There are many movies that are worth seeing, but there are a lot of stinkers as well. My goal here is to weed out the good from the bad.
After her mother passes away, Annie (Toni Collette) feels little grief. She loved her mother, but they had grown distant over the years, and Annie knew that her mother was now at peace. Her husband (Gabriel Byrne) and her oldest child (Alex Wolff) were never close with Annie’s mother, and were not very affected by the loss. Annie’s daughter, however, does not have the lack of grief shared by the rest of the family. Charlie (Milly Shapiro) was very close with her grandmother and she is deeply saddened by the family’s loss.
In trying to cope with her loss, Annie attends a support group for grieving the loss of a loved one. One of the other members tells Annie of a do-it-yourself seance that will allow Annie to communicate with her dead family member. Annie gives it a shot, and it works, but it unleashes something dangerous upon the household. She must now find a way to rid the house of this evil before someone gets hurt, but while the evil is rising, Annie’s apparent sanity seems to be dwindling.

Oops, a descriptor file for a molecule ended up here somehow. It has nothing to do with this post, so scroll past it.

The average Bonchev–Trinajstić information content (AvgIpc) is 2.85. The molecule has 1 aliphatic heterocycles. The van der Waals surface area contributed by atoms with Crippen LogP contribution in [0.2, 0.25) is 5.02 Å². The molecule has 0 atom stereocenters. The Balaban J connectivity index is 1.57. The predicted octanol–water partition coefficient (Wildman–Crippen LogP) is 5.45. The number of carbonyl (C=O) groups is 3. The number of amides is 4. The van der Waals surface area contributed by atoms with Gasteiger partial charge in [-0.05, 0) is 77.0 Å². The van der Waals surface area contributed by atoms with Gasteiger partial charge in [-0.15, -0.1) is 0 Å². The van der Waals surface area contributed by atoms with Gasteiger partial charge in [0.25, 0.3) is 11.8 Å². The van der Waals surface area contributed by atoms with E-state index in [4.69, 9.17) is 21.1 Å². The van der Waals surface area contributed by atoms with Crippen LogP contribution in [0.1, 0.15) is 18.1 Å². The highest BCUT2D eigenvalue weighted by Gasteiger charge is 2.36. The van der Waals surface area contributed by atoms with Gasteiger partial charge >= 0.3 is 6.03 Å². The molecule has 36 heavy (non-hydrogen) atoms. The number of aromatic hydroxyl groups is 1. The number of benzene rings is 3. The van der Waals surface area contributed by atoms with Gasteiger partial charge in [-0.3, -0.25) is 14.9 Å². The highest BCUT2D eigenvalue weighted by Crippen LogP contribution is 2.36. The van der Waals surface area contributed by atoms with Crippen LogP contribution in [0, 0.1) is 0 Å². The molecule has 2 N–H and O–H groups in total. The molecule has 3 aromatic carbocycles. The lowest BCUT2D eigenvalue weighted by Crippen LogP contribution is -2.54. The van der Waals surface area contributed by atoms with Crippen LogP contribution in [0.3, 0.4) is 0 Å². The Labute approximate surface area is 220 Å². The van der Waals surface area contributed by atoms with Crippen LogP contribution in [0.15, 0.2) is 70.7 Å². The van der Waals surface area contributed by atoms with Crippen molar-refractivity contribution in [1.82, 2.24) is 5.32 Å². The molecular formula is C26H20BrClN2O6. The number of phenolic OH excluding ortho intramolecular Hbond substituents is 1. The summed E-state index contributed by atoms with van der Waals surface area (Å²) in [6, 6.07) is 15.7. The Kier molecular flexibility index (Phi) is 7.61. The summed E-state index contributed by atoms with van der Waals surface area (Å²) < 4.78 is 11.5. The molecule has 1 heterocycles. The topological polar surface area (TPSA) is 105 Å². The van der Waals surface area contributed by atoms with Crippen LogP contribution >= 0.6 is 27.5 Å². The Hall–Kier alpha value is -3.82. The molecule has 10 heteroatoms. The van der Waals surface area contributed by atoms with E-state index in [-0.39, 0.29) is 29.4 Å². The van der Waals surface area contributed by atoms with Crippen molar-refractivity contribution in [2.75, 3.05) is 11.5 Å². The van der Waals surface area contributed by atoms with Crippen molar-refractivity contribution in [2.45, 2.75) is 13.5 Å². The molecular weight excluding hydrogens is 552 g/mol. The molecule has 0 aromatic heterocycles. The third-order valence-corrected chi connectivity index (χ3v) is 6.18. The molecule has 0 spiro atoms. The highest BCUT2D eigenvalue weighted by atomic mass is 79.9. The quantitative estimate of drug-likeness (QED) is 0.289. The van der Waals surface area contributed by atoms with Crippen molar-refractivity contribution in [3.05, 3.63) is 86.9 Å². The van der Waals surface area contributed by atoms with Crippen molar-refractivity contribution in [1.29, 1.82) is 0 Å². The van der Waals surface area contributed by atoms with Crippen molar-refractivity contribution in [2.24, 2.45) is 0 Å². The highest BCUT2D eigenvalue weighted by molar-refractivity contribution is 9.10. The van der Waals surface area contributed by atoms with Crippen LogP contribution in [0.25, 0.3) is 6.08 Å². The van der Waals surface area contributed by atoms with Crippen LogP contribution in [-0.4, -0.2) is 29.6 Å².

The Pros & Cons
|The Pros||The Cons|
The Lore (-3pts)
The Climax (-4pts)
Pro: Annie (+5pts)
The filmmakers invested a lot of screen-time to the development of this character. When we first met Annie, we assumed she was struggling to deal with the death of her mother. We also assumed she was a responsible, good, and innocent mother. While she was certainly not evil or an intentionally bad mother, she did have a dark history and a complicated relationship with both of her children. This was an extremely complex character and it was interesting to learn more about her, but it was the actress that made this character so compelling.
At times I thought she was totally sane, but at others, I thought she had lost her mind. Toni Collette danced all over the line between sanity and insanity, and she did so in a very smooth, seemingly effortless way. She brought an intensity and unpredictability to the character, and she was able to portray the character’s very complex feelings toward her children. Annie was a very loving mother, but she had her issues that her children had to witness first hand. There was a complexity and a darkness to this character, and it was fascinating to see Toni Collette bring it all to the screen.
Con: Boring (-8pts)